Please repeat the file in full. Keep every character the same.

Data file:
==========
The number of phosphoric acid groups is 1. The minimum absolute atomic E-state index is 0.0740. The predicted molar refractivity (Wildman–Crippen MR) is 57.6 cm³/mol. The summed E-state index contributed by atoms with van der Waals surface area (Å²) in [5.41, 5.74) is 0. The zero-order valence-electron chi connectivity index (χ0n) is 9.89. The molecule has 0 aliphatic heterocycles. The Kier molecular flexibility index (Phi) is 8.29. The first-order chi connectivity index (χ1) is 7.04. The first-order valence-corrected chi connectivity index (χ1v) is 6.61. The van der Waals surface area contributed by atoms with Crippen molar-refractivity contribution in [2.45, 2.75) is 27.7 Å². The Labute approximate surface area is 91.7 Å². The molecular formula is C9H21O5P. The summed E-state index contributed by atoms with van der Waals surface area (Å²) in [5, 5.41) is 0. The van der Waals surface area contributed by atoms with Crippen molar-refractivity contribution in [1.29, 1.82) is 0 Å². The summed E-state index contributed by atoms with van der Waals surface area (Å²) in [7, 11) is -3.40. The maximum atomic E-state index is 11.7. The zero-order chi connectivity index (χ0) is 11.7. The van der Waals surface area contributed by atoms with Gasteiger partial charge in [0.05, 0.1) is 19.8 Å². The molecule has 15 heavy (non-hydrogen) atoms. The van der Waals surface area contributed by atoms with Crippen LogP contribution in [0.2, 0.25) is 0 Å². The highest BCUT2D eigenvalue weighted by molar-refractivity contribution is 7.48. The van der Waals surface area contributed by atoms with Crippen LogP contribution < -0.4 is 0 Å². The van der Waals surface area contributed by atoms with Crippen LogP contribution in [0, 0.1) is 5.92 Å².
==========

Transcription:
The number of phosphoric acid groups is 1. The minimum absolute atomic E-state index is 0.0740. The predicted molar refractivity (Wildman–Crippen MR) is 57.6 cm³/mol. The summed E-state index contributed by atoms with van der Waals surface area (Å²) in [5.41, 5.74) is 0. The zero-order valence-electron chi connectivity index (χ0n) is 9.89. The molecule has 0 aliphatic heterocycles. The Kier molecular flexibility index (Phi) is 8.29. The first-order chi connectivity index (χ1) is 7.04. The first-order valence-corrected chi connectivity index (χ1v) is 6.61. The van der Waals surface area contributed by atoms with Crippen molar-refractivity contribution in [2.45, 2.75) is 27.7 Å². The Labute approximate surface area is 91.7 Å². The molecular formula is C9H21O5P. The summed E-state index contributed by atoms with van der Waals surface area (Å²) in [5, 5.41) is 0. The van der Waals surface area contributed by atoms with Crippen molar-refractivity contribution in [1.29, 1.82) is 0 Å². The summed E-state index contributed by atoms with van der Waals surface area (Å²) in [7, 11) is -3.40. The maximum atomic E-state index is 11.7. The zero-order chi connectivity index (χ0) is 11.7. The van der Waals surface area contributed by atoms with Gasteiger partial charge in [0.05, 0.1) is 19.8 Å². The molecule has 15 heavy (non-hydrogen) atoms. The van der Waals surface area contributed by atoms with Crippen LogP contribution in [0.2, 0.25) is 0 Å². The highest BCUT2D eigenvalue weighted by molar-refractivity contribution is 7.48. The van der Waals surface area contributed by atoms with Crippen LogP contribution < -0.4 is 0 Å². The van der Waals surface area contributed by atoms with Crippen LogP contribution in [0, 0.1) is 5.92 Å².